Remember Hurricane Florence, which slammed into the East Coast in August, killing at least 30 people and destroying property with wind and water?
Remember the earthquake and subsequent tsunami that hit Indonesia in late September? It left at least 2,100 people dead and more than 70,000 homes destroyed.
Remember the magnitude 5.9 earthquake that struck Haiti Oct. 6? At least 12 people died in that poverty-stricken country.
At press time, we still remember Hurricane Michael, which hit the Florida Panhandle as a Category 4 storm Oct. 10. That storm caused at least 33 deaths in Central America and the United States and caused new flooding in areas affected by Florence. But some other disaster could bump that out of your mind by the time this magazine lands in your mailbox.
Given all of that, it’s not difficult to understand why we are no longer concerned about Hurricane Maria, the effects of which are still being felt in Puerto Rico more than a year after the Category 5 storm barreled through the Caribbean. More than 3,000 people are estimated to have been killed by the hurricane and its aftereffects.
A similar case can be made for mass shootings such as Parkland, Fla.; Las Vegas; and in our own area at the Rite-Aid distribution center in Aberdeen and at the Capital Gazette in Annapolis.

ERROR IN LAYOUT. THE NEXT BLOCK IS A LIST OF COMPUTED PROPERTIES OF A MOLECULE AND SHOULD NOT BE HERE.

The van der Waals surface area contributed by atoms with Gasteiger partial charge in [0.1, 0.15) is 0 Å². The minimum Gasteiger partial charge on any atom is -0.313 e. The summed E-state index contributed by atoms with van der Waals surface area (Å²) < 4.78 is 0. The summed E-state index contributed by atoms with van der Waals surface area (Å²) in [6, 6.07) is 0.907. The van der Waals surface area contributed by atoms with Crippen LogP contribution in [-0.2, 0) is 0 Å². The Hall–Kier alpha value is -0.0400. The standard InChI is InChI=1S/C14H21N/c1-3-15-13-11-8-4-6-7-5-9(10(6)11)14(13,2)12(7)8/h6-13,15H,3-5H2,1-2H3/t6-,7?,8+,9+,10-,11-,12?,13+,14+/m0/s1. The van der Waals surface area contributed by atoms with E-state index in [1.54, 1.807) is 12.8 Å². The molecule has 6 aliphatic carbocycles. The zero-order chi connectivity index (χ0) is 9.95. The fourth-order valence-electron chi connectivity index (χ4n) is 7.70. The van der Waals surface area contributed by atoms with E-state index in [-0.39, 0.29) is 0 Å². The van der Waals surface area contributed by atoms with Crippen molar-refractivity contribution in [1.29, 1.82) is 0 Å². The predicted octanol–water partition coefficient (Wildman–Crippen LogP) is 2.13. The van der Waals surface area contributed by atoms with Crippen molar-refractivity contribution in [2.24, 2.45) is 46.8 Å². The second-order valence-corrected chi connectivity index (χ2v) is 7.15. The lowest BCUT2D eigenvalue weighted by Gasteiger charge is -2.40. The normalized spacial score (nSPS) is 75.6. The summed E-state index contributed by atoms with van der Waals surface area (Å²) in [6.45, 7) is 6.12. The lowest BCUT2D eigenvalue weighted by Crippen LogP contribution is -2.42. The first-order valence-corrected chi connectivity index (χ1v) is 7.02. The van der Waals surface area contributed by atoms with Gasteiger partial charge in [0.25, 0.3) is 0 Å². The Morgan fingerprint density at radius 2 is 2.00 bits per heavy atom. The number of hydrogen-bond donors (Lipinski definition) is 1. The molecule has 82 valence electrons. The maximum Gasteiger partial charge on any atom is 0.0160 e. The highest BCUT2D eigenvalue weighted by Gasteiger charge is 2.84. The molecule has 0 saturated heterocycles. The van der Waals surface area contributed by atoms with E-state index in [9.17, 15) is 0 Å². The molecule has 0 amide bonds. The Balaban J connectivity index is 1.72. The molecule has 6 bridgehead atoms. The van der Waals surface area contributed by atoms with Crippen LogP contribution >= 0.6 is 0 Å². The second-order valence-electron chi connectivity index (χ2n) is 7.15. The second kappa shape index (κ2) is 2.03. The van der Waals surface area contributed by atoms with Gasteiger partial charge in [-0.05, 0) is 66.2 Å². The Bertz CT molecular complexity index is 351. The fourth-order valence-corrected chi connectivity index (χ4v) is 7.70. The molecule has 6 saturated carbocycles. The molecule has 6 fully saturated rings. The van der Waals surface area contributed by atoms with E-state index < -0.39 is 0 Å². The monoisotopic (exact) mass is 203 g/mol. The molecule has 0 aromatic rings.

Do we have disaster fatigue?
At this point, we are so immune to tragedies – natural or man-made – that it’s hard to keep mustering compassion. When we are so beset by such things, it’s difficult enough to care about our neighbors, much less people several states away or in a country halfway around the world.
Some psychologists believe that disaster fatigue can lead to anxiety and mood problems. And that’s just by the people who consume such news. It also leads to fewer people volunteering to help in disaster areas and fewer donations.
It’s obviously worse for those directly affected, who have lost homes, livelihoods and loved ones.
We are reminded of the psalmist’s phrase, “Oh, that today you would hear his voice: Harden not your hearts” (cf. Heb 3:7-8, 4:7). Fortunately, the Catholic Church has agencies ready to help at home and abroad.
Catholic Charities USA (and its local partner, Catholic Charities of Baltimore) helps people in need while advocating for justice – and not just in times of disaster. If you want to help those affected by the recent hurricanes, make a donation at catholiccharitiesusa.org. CCUSA will forward 100 percent of the funds raised to local Catholic Charities agencies serving the affected communities.
“The scenes of destruction are heart-wrenching, knowing that when we see a place where there once was a house, a family used to live there and is now homeless,” Bishop William A. Wack of Pensacola-Tallahassee said in an Oct. 12 letter to the diocese.
Some church buildings, parish halls, rectories, schools and other buildings may be a total loss, but the damage was still being assessed, he added. Insurance will help with rebuilding, Bishop Wack said, who added, “I know that we will come together and do what we need to pull through this.”
The U.S. bishops’ international humanitarian agency, Catholic Relief Services, is based in Baltimore. CRS works in more than 100 countries around the world, including Haiti and Indonesia. Visit crs.org to help.
Harden not your heart. Combat disaster fatigue with compassion.
Now, if we could only do something about election-ad fatigue.